Run on science and engineering faculty grants, money almost gone after one year

The FSE Research Grants programme is so successful that the faculty board has used up almost all the available money. The board is now looking for creative ways to continue the programme.

The programme was launched a year ago. Faculty of Science and Engineering researchers who had submitted a research proposal that was marked ‘excellent’ by major research financiers but was still turned down could apply for a one-time grant from the faculty board. They’d get either 75,000 or 150,000 euros. The fund consisted of 5 million euros that was supposed to last four years.

Grant stress

It was the board’s way of doing something about the workload and grant stress that researchers have to deal with. No lots were drawn, therefore, nor were the proposals themselves scrutinised. Any proposal with an excellent score was entitled to funding.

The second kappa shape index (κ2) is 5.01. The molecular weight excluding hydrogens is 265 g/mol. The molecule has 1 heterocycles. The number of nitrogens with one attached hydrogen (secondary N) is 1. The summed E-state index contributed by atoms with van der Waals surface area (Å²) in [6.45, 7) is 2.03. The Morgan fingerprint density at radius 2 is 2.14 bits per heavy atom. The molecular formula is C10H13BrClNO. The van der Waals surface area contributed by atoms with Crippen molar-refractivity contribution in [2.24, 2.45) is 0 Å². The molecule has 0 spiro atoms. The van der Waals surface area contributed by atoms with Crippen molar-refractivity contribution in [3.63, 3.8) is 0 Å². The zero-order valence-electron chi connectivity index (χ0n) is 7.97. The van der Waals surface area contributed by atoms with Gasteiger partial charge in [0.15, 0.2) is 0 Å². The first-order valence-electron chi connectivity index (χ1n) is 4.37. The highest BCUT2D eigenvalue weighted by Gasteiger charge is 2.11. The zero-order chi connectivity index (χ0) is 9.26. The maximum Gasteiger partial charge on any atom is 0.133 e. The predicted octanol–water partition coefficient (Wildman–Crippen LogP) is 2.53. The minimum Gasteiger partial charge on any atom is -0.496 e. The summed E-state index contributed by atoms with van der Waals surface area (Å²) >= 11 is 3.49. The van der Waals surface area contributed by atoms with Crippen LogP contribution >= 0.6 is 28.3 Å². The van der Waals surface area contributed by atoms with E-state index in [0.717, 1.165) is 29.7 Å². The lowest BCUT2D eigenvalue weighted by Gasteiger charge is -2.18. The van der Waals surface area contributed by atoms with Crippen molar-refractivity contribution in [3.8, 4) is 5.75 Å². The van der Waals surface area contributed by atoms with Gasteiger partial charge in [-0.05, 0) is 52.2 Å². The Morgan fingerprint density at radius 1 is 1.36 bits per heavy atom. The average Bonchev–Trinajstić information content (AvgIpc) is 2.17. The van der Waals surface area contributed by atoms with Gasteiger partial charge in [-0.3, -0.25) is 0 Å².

‘In the past year, some twenty to twenty-five people applied for a research grant’, portfolio manager Esther Marije Klop said during last week’s faculty council meeting. ‘They all got one. People know the rules.’

However, that also means the board’s funds have nearly run out after just a year. ‘So we are thinking about a top-up,’ said dean Joost Frenken. ‘We use it to enable a lot of research that has already received a favourable review, but otherwise would not get off the ground.’

Starter grants

One way to do this is to use the money the ministry is making available this year in the form of so-called ‘starter grants’. These are funds that faculties can use to provide newly appointed researchers with a budget and at least one PhD student to get their research going.

‘However, we already arranged our funds in such a way that our researchers receive a starting budget’, Frenken said. ‘So I see this funding as extra money for our faculty that we can do something useful with, by spending it on research grants for example.’

New incentive grants, intended for mid-career researchers, could also be used. At least, said Frenken, if the grants are also open to associate professors. ‘But that’s all still a fantasy. Nothing has been decided yet.’



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